If you’re a heavy internet user, watch TV via streaming services (like Netflix, Hulu or Amazon Prime), or use your cellphone as your primary phone, then only having wireless internet at home is perfect for you. You probably don’t need cable or phone service.

    Things to consider: Internet availability, data caps and equipment fees

    When choosing your ISP, you need to remember that not all providers are available in all areas. We ask for your address in order to provide you with an accurate list of which ISPs service your home.

    Some providers have data caps and you can incur $30 to $50 in extra charges on your monthly bill if you go over them. Those caps vary from ISPs and their plans, so do your research before you commit.

    Equipment fees are often an extra cost on top of the advertised price of a monthly internet plan. Routers and modems can be rented from $5 to $19 a month, depending on the provider.

    How to enjoy cable internet without cable TV

    When people say the word “cable,” they often think it’s referring to their TV service. But cable companies offer much more than cable TV.

    Shop cable internet and phone

    Cable companies can also deliver digital phone service and high-speed internet to your home. Cable internet providers use the same coaxial cable that connects to your television to bring you internet. For internet that performs close to advertised speeds, cable internet is a good option.

    If cable lines run through your neighborhood, you can likely get connected to the internet in no time at all. You don’t have to subscribe to a cable TV plan to enjoy an internet connection.

    Take advantage of included Wi-Fi hotspots

    As a bonus, if you subscribe to cable internet at home, your provider probably gives you free access to all of their Wi-Fi hotspots around town.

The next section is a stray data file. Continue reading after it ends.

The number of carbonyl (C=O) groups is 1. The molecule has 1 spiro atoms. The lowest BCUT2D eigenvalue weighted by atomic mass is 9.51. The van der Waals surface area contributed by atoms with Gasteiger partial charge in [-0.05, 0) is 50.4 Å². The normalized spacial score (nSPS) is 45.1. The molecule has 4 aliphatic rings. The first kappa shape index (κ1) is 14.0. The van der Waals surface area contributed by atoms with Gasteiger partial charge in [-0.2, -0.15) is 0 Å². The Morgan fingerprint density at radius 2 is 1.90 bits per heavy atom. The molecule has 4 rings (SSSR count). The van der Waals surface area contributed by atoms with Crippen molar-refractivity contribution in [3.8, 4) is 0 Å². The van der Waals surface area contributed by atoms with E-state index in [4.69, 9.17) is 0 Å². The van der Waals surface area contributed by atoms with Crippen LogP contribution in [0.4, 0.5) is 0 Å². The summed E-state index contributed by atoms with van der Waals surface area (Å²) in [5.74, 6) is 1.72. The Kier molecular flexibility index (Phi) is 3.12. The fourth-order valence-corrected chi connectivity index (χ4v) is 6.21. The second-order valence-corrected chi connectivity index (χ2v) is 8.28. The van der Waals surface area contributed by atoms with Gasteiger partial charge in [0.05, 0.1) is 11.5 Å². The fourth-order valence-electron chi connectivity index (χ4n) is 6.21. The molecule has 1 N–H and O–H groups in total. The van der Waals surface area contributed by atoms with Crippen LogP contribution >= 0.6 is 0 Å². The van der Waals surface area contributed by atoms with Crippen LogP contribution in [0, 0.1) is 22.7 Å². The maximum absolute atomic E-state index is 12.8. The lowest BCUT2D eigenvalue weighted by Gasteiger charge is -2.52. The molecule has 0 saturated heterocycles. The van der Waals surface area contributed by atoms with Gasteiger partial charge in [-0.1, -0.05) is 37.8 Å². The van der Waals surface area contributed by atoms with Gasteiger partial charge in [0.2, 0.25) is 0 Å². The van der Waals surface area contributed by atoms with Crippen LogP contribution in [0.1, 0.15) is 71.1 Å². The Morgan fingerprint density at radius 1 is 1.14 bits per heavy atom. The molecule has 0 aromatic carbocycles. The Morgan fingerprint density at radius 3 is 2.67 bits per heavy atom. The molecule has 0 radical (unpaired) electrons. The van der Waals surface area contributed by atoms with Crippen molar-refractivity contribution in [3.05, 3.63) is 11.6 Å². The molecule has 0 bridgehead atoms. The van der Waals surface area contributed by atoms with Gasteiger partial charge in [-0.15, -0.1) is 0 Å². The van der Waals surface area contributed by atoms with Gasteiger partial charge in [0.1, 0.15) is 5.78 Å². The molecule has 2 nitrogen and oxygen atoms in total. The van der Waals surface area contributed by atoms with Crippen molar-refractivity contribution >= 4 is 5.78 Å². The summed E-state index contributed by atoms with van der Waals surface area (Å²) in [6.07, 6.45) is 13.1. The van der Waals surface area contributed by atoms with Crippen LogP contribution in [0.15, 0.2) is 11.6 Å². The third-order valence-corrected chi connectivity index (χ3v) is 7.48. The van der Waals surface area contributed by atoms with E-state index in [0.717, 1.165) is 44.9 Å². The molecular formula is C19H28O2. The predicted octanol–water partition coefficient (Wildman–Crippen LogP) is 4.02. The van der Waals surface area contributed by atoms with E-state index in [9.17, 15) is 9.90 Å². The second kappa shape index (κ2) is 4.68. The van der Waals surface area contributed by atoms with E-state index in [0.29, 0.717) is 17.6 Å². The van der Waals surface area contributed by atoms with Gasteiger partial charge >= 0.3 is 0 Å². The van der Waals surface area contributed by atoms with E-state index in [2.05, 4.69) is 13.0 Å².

In 2012, Spectrum, Optimum, Cox and Xfinity all announced that their broadband customers could access each other’s metro Wi-Fi hotspots for free. The cable internet companies call this shared network of more than 500,000 hotspots “CableWi-Fi” as an extension of their Wi-Fi services.

    To find Wi-Fi hotspots in your area, head to and pick your provider for a map of nearby hotspots. Or, download your provider’s mobile app to find available hotspots.

    To access the internet via the hotspots, connect to the network and sign in with the credentials your cable provider has given you.

    The bottom line

    There are plenty of options for cheap internet service that do not require cable TV or a phone line. The best options are fiber optic providers, such as AT&T and Verizon, because these providers offer symmetrical download/upload speeds at an affordable rate. These providers still offer TV or phone bundling options, but they are not required for internet service.

    Lisa Iscrupe

    Written by:

    Lisa Iscrupe

    Writer, Broadband & Data Content

    Lisa uses years of experience in sales and customer service for internet-TV providers to inform her writing on broadband. Her work has been referenced by CNN and other national sources. In Lisa’s Words: Ever… Read more

    Robin Layton

    Edited by:

    Robin Layton

    Editor, Broadband Content

    Read bio